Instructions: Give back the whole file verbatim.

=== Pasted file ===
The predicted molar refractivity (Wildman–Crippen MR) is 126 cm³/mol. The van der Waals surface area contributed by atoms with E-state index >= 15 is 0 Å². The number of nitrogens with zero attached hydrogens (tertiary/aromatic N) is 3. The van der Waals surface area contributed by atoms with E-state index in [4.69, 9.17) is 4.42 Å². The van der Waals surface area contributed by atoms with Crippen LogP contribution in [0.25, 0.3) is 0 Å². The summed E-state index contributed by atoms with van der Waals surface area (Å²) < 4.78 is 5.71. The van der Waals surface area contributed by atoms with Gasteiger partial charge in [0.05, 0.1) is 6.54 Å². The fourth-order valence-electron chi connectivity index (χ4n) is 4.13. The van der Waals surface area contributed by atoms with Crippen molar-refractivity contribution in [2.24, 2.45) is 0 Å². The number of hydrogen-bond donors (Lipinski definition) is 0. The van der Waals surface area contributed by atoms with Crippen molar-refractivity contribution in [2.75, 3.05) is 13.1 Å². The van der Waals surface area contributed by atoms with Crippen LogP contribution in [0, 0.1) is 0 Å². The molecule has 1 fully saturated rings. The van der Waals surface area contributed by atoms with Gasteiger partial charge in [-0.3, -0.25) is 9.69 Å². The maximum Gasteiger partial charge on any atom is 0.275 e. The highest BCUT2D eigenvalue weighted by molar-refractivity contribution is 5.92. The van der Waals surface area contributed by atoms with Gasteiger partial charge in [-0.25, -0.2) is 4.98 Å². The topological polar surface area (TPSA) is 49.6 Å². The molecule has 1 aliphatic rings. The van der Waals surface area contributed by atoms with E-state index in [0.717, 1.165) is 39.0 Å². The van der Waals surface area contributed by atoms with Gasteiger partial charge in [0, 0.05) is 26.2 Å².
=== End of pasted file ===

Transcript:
The predicted molar refractivity (Wildman–Crippen MR) is 126 cm³/mol. The van der Waals surface area contributed by atoms with E-state index >= 15 is 0 Å². The number of nitrogens with zero attached hydrogens (tertiary/aromatic N) is 3. The van der Waals surface area contributed by atoms with E-state index in [4.69, 9.17) is 4.42 Å². The van der Waals surface area contributed by atoms with Crippen LogP contribution in [0.25, 0.3) is 0 Å². The summed E-state index contributed by atoms with van der Waals surface area (Å²) < 4.78 is 5.71. The van der Waals surface area contributed by atoms with Gasteiger partial charge in [0.05, 0.1) is 6.54 Å². The fourth-order valence-electron chi connectivity index (χ4n) is 4.13. The van der Waals surface area contributed by atoms with Crippen molar-refractivity contribution in [2.24, 2.45) is 0 Å². The number of hydrogen-bond donors (Lipinski definition) is 0. The van der Waals surface area contributed by atoms with Crippen molar-refractivity contribution in [2.75, 3.05) is 13.1 Å². The van der Waals surface area contributed by atoms with Crippen LogP contribution in [0, 0.1) is 0 Å². The molecule has 1 fully saturated rings. The van der Waals surface area contributed by atoms with Gasteiger partial charge in [-0.3, -0.25) is 9.69 Å². The maximum Gasteiger partial charge on any atom is 0.275 e. The highest BCUT2D eigenvalue weighted by molar-refractivity contribution is 5.92. The van der Waals surface area contributed by atoms with Gasteiger partial charge in [-0.25, -0.2) is 4.98 Å². The topological polar surface area (TPSA) is 49.6 Å². The molecule has 1 aliphatic rings. The van der Waals surface area contributed by atoms with E-state index in [0.717, 1.165) is 39.0 Å². The van der Waals surface area contributed by atoms with Gasteiger partial charge in [0, 0.05) is 26.2 Å².